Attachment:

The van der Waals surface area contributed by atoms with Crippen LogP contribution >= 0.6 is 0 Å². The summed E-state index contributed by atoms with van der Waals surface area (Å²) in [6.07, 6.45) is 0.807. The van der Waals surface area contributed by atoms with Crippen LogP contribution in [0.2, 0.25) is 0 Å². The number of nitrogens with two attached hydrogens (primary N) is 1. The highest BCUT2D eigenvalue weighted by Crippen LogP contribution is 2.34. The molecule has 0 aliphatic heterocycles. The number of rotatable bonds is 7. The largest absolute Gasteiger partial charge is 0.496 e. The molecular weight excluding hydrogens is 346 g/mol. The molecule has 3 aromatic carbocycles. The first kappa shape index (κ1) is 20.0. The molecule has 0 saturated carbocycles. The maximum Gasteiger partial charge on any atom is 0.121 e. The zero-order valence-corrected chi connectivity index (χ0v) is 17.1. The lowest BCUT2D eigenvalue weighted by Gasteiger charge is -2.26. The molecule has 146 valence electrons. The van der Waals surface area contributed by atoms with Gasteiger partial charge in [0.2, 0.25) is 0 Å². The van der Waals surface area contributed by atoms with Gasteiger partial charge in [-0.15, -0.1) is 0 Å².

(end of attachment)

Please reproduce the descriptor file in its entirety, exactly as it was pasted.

The van der Waals surface area contributed by atoms with Crippen LogP contribution >= 0.6 is 0 Å². The summed E-state index contributed by atoms with van der Waals surface area (Å²) in [6.07, 6.45) is 0.807. The van der Waals surface area contributed by atoms with Crippen LogP contribution in [0.2, 0.25) is 0 Å². The number of nitrogens with two attached hydrogens (primary N) is 1. The highest BCUT2D eigenvalue weighted by Crippen LogP contribution is 2.34. The molecule has 0 aliphatic heterocycles. The number of rotatable bonds is 7. The largest absolute Gasteiger partial charge is 0.496 e. The molecular weight excluding hydrogens is 346 g/mol. The molecule has 3 aromatic carbocycles. The first kappa shape index (κ1) is 20.0. The molecule has 0 saturated carbocycles. The maximum Gasteiger partial charge on any atom is 0.121 e. The zero-order valence-corrected chi connectivity index (χ0v) is 17.1. The lowest BCUT2D eigenvalue weighted by Gasteiger charge is -2.26. The molecule has 146 valence electrons. The van der Waals surface area contributed by atoms with Gasteiger partial charge in [0.2, 0.25) is 0 Å². The van der Waals surface area contributed by atoms with Gasteiger partial charge in [-0.15, -0.1) is 0 Å².